Missed clinic appointments and altered cognitive function associated with persons with HIV and liver disease

2.50
Hdl Handle:
http://hdl.handle.net/10755/163110
Category:
Abstract
Type:
Presentation
Title:
Missed clinic appointments and altered cognitive function associated with persons with HIV and liver disease
Author(s):
Henderson, Wendy A.; Erlen, Judith A.; Kim, Kevin H.
Author Details:
Wendy A. Henderson, MSN, CRNP, Duquesne University/PhD Student University of Pittsburgh, Pittsburgh, Pennsylvania, USA, email: wendyh@duq.edu; Judith A. Erlen, PhD, RN, FAAN; Kevin H. Kim, PhD
Abstract:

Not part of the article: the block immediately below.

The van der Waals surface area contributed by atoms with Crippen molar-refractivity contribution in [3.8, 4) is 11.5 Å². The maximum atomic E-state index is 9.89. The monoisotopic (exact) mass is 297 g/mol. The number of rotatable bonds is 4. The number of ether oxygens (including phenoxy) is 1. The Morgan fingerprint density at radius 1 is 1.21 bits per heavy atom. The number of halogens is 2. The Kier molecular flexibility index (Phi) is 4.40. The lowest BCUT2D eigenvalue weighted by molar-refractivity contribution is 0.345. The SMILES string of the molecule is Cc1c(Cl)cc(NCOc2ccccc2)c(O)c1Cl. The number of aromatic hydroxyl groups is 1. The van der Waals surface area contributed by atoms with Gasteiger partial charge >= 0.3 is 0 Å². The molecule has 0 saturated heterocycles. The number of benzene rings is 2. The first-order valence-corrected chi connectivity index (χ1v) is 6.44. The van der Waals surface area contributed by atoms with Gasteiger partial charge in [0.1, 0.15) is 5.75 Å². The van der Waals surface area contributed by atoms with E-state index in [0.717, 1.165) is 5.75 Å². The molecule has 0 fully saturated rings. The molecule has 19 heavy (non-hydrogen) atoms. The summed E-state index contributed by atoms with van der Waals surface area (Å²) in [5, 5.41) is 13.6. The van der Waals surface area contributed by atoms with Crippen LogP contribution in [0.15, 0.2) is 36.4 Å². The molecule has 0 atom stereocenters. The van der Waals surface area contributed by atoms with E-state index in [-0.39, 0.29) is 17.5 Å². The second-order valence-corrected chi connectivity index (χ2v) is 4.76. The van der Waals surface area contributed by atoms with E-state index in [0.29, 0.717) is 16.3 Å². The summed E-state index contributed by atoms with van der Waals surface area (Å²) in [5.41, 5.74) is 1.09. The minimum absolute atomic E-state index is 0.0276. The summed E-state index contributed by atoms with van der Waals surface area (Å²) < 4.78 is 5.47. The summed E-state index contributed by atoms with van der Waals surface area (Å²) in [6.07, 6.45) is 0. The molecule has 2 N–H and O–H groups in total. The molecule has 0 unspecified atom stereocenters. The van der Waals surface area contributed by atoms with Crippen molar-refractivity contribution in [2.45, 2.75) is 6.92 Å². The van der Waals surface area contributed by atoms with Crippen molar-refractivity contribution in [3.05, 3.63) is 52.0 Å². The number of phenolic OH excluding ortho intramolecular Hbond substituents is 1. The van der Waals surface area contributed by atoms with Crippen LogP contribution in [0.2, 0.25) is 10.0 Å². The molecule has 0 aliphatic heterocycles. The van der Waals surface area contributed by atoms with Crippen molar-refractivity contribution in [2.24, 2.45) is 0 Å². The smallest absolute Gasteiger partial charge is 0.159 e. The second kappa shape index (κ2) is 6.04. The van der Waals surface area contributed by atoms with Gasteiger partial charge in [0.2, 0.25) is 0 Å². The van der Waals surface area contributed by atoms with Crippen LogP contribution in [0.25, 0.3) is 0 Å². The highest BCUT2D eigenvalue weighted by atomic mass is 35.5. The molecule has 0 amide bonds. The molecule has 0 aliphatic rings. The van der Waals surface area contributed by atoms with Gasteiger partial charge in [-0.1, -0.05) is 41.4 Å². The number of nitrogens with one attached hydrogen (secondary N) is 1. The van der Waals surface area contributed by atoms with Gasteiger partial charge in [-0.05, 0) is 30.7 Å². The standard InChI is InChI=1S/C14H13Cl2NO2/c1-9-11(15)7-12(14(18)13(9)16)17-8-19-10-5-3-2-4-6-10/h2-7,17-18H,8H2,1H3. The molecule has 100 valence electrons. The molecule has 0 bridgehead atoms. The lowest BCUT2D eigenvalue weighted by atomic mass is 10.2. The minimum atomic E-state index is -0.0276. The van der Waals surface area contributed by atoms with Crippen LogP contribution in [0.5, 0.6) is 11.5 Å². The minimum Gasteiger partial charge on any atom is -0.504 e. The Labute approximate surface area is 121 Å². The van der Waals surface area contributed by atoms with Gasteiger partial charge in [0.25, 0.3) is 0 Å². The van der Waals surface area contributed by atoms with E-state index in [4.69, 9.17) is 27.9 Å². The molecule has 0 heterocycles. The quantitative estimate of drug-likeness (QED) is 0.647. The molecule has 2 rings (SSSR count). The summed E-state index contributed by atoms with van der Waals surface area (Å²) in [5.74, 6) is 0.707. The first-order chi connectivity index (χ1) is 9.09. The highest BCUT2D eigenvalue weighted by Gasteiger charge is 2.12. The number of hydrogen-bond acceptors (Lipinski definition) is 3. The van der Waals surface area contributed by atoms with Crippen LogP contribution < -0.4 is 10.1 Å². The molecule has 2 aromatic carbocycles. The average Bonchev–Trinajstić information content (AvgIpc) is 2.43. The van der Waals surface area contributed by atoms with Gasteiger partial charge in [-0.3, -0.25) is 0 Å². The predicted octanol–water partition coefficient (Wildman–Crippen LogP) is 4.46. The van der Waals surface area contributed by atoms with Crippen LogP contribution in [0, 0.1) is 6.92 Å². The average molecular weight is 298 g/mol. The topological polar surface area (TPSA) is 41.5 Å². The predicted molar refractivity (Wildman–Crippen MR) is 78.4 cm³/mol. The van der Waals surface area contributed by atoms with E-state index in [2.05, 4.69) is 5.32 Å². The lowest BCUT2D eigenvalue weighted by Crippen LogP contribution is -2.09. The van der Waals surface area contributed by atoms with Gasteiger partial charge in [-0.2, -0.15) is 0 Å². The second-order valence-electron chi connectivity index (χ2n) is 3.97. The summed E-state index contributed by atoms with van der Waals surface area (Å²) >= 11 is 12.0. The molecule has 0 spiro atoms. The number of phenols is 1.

Purpose: This study examined characteristic differences between persons with HIV with and without liver disease by assessing the relationships of liver disease to biologic/physiologic factors, symptom status, functional status, and selected socio-demographic characteristics. Theoretical Framework: Wilson and Cleary's model of health related quality of life guided this study. Methods (Design, Sample, Setting, Measures, Analysis): Measures included: biological/physiologic factors (documented liver disease/HIV viral load/CD 4 count), symptom status (Beck Depression Inventory II [BDI-II], Medical Outcomes Survey [MOS-HIV] cognitive subscale), and functional status (missed clinical appointments, MOS-HIV physical subscale). This cross-sectional analysis used baseline data from the parent study (RO1NR04749). Analysis included descriptive statistics, correlations, Chi-square, independent sample t-tests, and path analysis. Results: The sample included 215 participants, 44.7% (N=96) with HIV and liver disease, 68% male, and 62% Caucasian. The average age was 40.63 +7.60 years. There was a significant prediction of functional status (missed appointments) by presence of liver disease, 2(1) =5.598, p=.018, exp (B) =1.998, suggesting individuals with documented liver disease were approximately 2 times more likely to miss clinical appointments. Documented liver disease was related to altered cognitive function, z=-2.987, B=-.161, p=.017, and decreased physical function MOS-HIV, z=4.850, B=.364, p< .001. There was a significant indirect relationship of missed appointments and documented liver disease, and significant negative relationship of cognitive function and physical function. There were no significant differences between the groups with regard to age, race, or gender. Conclusions and Implications: There was no direct path from usual physiologic indicators (HIV viral load or CD-4 count) to symptom status as conceptualized in the model regardless of group. This supports the complexities associated with managing patients with HIV and liver disease. Future research is needed with a larger sample and potentially a different measure of physiologic liver function in order to better understand the multifaceted issues that affect individuals with HIV and documented liver disease.